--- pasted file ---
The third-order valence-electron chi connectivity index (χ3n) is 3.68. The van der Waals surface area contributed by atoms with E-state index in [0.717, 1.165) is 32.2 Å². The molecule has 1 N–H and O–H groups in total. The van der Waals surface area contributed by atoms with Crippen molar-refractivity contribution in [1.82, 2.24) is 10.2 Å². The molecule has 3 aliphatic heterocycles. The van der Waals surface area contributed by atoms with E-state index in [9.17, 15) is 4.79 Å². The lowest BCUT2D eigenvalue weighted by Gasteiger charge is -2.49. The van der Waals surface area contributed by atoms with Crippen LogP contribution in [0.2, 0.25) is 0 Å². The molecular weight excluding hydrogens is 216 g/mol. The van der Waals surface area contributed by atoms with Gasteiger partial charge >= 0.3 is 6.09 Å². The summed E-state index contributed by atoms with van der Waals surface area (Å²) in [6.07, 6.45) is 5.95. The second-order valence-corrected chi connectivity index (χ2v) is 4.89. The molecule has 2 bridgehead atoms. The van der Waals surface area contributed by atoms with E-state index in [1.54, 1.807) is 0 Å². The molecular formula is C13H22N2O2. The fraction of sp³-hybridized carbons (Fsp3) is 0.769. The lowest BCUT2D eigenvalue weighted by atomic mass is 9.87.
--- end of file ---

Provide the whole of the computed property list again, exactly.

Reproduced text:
The third-order valence-electron chi connectivity index (χ3n) is 3.68. The van der Waals surface area contributed by atoms with E-state index in [0.717, 1.165) is 32.2 Å². The molecule has 1 N–H and O–H groups in total. The van der Waals surface area contributed by atoms with Crippen molar-refractivity contribution in [1.82, 2.24) is 10.2 Å². The molecule has 3 aliphatic heterocycles. The van der Waals surface area contributed by atoms with E-state index in [9.17, 15) is 4.79 Å². The lowest BCUT2D eigenvalue weighted by Gasteiger charge is -2.49. The van der Waals surface area contributed by atoms with Crippen LogP contribution in [0.2, 0.25) is 0 Å². The molecular weight excluding hydrogens is 216 g/mol. The van der Waals surface area contributed by atoms with Gasteiger partial charge >= 0.3 is 6.09 Å². The summed E-state index contributed by atoms with van der Waals surface area (Å²) in [6.07, 6.45) is 5.95. The second-order valence-corrected chi connectivity index (χ2v) is 4.89. The molecule has 2 bridgehead atoms. The van der Waals surface area contributed by atoms with E-state index in [1.54, 1.807) is 0 Å². The molecular formula is C13H22N2O2. The fraction of sp³-hybridized carbons (Fsp3) is 0.769. The lowest BCUT2D eigenvalue weighted by atomic mass is 9.87.